20. jw7 permalink
    October 25, 2010

    The sky is not falling yet. Be patient.

  21. Soccer Boy permalink
    October 25, 2010

    I agree with JW7. Be patient and don’t get upset. Everyone is jockeying for position and things are going to change a lot between now and April 2011. I am 100% focused on the last D2 match, and the remainder of the MLS season.

  22. rocj permalink
    October 25, 2010

    Hey guys. The Rhinos press release says USL will feature 18-20 teams. Anyone know how this will be filled out if the current USL Conf and 2nd Div have 11 squads combined? Also any idea at this point if the “regions” would play each other reg season?

  23. Sounder's74 permalink
    October 25, 2010

    @Jeff I think you are on the money. I heard they were talk of starting a Canadian D2 with Edmonton, Victoria, Ottawa and a couple of other city and as for Montreal it is going to the MLS so it could spend it last year in the CSL or USL PRO. I always said that more good than bad will come over the NASL not sanction sadly to say.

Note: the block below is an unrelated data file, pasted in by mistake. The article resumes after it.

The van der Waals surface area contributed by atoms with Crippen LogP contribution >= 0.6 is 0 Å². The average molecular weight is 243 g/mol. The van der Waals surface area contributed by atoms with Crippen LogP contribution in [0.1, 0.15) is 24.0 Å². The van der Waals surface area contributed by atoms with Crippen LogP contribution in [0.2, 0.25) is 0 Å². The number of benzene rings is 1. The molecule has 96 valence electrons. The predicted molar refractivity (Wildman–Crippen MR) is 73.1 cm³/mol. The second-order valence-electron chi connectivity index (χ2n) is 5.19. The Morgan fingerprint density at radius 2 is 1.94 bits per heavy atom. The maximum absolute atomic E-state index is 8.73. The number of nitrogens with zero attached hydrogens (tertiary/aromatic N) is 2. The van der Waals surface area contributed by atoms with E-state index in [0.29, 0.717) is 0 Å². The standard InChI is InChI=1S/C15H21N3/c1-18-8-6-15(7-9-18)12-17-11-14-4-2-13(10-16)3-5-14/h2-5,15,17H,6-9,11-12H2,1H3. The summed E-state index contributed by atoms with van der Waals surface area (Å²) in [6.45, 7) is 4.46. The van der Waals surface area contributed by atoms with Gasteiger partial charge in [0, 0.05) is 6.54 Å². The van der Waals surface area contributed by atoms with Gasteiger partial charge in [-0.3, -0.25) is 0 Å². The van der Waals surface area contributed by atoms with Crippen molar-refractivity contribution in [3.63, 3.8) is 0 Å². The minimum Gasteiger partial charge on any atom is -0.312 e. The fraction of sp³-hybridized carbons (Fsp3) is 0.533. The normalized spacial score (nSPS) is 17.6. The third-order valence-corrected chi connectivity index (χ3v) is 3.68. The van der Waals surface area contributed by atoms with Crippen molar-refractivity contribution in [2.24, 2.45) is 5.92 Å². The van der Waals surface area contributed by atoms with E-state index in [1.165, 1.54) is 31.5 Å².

24. Daniel Blodgett permalink
    October 25, 2010

    What is to keep the CSA from sanctioning the NASL as a Canadian Division II league that allows for teams from the U.S. and Caribbean? Heck get Victoria, Ottawa, and London to join and half the teams would be Canadian.

  25. mikey permalink
    October 25, 2010


    USL says they plan to announce A west coast divsion soon. rumor is that it will include a couple expansion teams and a couple current PDL teams moving up (five, possible six total). Pali Blues (currently a w-league team) will expand to include a USL Pro team. Hollywood United will move to USL Pro. there are also two additional teams in PR that are considering moving to USL Pro. Add in FC NY and the currently unannounced Real Maryland that makes another 10 teams. My math puts that at 21 teams so either some wont make it or Holt is sand bagging on the number.
    My guess is that all those teams wont make it.

  26. Sounder's74 permalink
    October 25, 2010